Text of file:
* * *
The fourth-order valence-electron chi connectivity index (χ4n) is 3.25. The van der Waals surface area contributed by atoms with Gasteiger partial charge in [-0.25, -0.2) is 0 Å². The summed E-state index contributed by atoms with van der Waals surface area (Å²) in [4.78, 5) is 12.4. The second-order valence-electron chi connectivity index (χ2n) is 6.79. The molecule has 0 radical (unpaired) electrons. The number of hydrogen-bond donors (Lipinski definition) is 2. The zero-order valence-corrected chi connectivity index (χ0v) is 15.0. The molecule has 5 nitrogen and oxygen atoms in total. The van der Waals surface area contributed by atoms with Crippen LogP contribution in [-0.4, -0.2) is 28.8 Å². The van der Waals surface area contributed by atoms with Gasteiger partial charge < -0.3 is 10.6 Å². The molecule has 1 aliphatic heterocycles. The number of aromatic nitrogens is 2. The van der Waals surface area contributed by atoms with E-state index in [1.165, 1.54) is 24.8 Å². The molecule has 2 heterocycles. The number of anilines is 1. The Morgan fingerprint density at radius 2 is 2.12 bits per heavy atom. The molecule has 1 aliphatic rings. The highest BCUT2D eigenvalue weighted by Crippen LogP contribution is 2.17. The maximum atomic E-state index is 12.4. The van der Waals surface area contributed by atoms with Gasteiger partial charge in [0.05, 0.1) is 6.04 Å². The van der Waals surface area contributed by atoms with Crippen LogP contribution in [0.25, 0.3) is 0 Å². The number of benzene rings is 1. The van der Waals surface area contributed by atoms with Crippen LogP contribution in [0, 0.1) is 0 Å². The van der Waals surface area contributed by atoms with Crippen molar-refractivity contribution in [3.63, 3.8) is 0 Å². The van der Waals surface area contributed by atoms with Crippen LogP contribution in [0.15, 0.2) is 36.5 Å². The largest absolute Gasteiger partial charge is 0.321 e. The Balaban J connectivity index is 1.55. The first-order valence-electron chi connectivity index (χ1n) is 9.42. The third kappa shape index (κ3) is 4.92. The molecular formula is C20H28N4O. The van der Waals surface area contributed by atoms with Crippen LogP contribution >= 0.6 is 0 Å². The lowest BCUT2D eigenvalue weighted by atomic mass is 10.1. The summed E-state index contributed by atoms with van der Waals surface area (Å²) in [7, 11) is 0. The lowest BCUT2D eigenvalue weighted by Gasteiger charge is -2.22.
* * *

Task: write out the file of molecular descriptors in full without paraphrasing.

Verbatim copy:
The fourth-order valence-electron chi connectivity index (χ4n) is 3.25. The van der Waals surface area contributed by atoms with Gasteiger partial charge in [-0.25, -0.2) is 0 Å². The summed E-state index contributed by atoms with van der Waals surface area (Å²) in [4.78, 5) is 12.4. The second-order valence-electron chi connectivity index (χ2n) is 6.79. The molecule has 0 radical (unpaired) electrons. The number of hydrogen-bond donors (Lipinski definition) is 2. The zero-order valence-corrected chi connectivity index (χ0v) is 15.0. The molecule has 5 nitrogen and oxygen atoms in total. The van der Waals surface area contributed by atoms with Crippen LogP contribution in [-0.4, -0.2) is 28.8 Å². The van der Waals surface area contributed by atoms with Gasteiger partial charge < -0.3 is 10.6 Å². The molecule has 1 aliphatic heterocycles. The number of aromatic nitrogens is 2. The van der Waals surface area contributed by atoms with E-state index in [1.165, 1.54) is 24.8 Å². The molecule has 2 heterocycles. The number of anilines is 1. The Morgan fingerprint density at radius 2 is 2.12 bits per heavy atom. The molecule has 1 aliphatic rings. The highest BCUT2D eigenvalue weighted by Crippen LogP contribution is 2.17. The maximum atomic E-state index is 12.4. The van der Waals surface area contributed by atoms with Gasteiger partial charge in [0.05, 0.1) is 6.04 Å². The van der Waals surface area contributed by atoms with Crippen LogP contribution in [0.25, 0.3) is 0 Å². The number of benzene rings is 1. The van der Waals surface area contributed by atoms with Crippen LogP contribution in [0, 0.1) is 0 Å². The van der Waals surface area contributed by atoms with Crippen molar-refractivity contribution in [3.63, 3.8) is 0 Å². The van der Waals surface area contributed by atoms with Crippen LogP contribution in [0.15, 0.2) is 36.5 Å². The largest absolute Gasteiger partial charge is 0.321 e. The Balaban J connectivity index is 1.55. The first-order valence-electron chi connectivity index (χ1n) is 9.42. The third kappa shape index (κ3) is 4.92. The molecular formula is C20H28N4O. The van der Waals surface area contributed by atoms with Crippen LogP contribution >= 0.6 is 0 Å². The lowest BCUT2D eigenvalue weighted by atomic mass is 10.1. The summed E-state index contributed by atoms with van der Waals surface area (Å²) in [7, 11) is 0. The lowest BCUT2D eigenvalue weighted by Gasteiger charge is -2.22.